“An important word of warning for mathematicians. In KIF, certain words are used nontraditionally. Specifically, the standard notion of class is here called a set; the standard notion of set is replaced by the notion of bounded set; and the standard notion of proper class is replaced by unbounded set.”
KIF discriminates between bounded set and unbounded set. A bounded set can be a member of a set, but an unbounded set cannot be a member of set. A bounded set is finite. A finite set is bounded, but an infinite set is unbounded. KIF contains one more notation, that is, individuals.
“In KIF, a fundamental distinction is drawn between individuals and sets. A set is a collection of objects. An individual is any object that is not a set.
A distinction is also drawn between objects that are bounded and those that are unbounded. This distinction is orthogonal to the distinction between individuals and sets. There are bounded individuals and unbounded individuals. There are bounded sets and unbounded sets.
The fundamental relationship among these various types of entities is that of membership. Sets can have members, but individuals cannot. Bounded objects can be members of sets, but unbounded objects cannot. (It is this condition that allows us to avoid the traditional paradoxes of set theory.)” (KIF 3.0, §7.1 Basic Concepts)
I am personally interested in ‘unbounded individuals’. However, there is no explanation about ‘unbounded individuals’ in KIF theory. Does an unbounded individual really exist? If so, what is it? It should perhaps be infinity or uncountable thing. How should we treat uncountable things in ontology construction? Anyway, we can avoid Russell Paradox by the principle of restricted set abstraction, in which a set is restricted to bounded sets.
Russell Paradox is described in KIF as follows.
“The paradoxes appear only when we try to define set primitives that are too powerful. We have defined the sentence (member ) to be true in exactly those cases when the object denoted by is a member of the set denoted by , and we might consider defining the term (setofall ) to mean simply the set of all objects denoted by for any assignment of the free variables of that satisfies . Unfortunately, these two definitions quickly lead to paradoxes.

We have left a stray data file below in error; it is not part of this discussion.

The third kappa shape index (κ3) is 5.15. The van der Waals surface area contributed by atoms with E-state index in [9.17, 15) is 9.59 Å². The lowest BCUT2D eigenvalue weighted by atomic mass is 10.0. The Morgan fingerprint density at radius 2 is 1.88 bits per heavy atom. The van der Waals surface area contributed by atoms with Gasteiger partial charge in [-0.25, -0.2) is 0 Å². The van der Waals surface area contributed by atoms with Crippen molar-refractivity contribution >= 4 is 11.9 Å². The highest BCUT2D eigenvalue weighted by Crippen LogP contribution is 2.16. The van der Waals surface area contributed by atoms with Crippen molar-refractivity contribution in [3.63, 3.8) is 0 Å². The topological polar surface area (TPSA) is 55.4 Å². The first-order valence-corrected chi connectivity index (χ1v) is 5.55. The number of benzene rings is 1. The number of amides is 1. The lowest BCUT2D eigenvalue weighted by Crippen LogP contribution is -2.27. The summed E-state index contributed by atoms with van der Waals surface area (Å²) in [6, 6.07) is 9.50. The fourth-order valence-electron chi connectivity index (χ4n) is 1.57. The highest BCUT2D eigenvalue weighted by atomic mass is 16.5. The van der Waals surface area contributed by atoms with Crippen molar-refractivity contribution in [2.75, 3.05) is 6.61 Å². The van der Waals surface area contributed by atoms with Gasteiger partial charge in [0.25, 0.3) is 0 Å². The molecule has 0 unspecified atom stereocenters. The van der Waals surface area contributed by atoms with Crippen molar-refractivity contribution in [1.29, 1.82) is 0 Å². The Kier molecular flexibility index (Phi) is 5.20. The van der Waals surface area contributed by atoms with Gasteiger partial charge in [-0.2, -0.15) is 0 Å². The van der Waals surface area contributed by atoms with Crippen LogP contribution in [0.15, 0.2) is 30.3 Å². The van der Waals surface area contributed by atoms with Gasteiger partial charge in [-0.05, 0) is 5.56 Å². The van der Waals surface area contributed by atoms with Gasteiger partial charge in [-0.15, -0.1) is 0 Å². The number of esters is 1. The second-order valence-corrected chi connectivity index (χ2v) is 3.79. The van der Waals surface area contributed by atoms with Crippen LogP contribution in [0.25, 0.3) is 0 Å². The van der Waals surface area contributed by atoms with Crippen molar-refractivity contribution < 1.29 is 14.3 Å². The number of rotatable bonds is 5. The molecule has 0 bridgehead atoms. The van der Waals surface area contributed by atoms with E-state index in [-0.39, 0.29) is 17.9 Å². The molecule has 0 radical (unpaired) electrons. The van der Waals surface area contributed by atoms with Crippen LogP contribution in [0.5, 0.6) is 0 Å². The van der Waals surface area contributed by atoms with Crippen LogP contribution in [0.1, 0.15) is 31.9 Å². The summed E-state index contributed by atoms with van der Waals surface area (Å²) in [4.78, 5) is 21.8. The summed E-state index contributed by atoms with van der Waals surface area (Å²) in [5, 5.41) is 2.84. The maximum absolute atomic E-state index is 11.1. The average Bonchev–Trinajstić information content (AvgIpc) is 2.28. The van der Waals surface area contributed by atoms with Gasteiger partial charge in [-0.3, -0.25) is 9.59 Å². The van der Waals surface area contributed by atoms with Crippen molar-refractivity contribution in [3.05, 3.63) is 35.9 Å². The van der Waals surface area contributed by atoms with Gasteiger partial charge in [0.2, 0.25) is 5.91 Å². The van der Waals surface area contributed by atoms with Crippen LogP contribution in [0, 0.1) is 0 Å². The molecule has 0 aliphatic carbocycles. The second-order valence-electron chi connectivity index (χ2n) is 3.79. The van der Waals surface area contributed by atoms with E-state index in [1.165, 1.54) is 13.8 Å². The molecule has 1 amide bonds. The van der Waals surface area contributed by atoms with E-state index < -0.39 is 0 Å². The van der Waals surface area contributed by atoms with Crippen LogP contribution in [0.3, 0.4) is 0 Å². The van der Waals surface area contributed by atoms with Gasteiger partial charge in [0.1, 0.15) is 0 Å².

Let be the result of substituting term for all free occurrences of in sentence . Provided that is a term not containing any free variables captured in , then the following schema follows from our informal definition. This schema is called the principle of unrestricted set abstraction.
Note this form is equivalent to Cantor’s unrestricted comprehension principle and it causes Russell Paradox. Instead of this principle, KIF adopts the following principle.
“In the von-Neuman-Gödel-Bernays version of set theory, these paradoxes are avoided by replacing the principle of unrestricted set abstraction with the principle of restricted set abstraction given above.
(<=> (member (setofall )) (and (bounded ) )) ”
That’s it! Please compare this formula with the separation (aussonderung) principle in ZF (see my blog page titled ‘What is Russell paradox?’). A bounded object is used instead of ‘( x ∈ B )’.
However, in order to understand the framework for meta-modeling of ontology and the higher order structure in CLOS, Phython, and RDF, Russell’s ramified type theory is much suitable to explain how these languages can avoid Russell Paradox.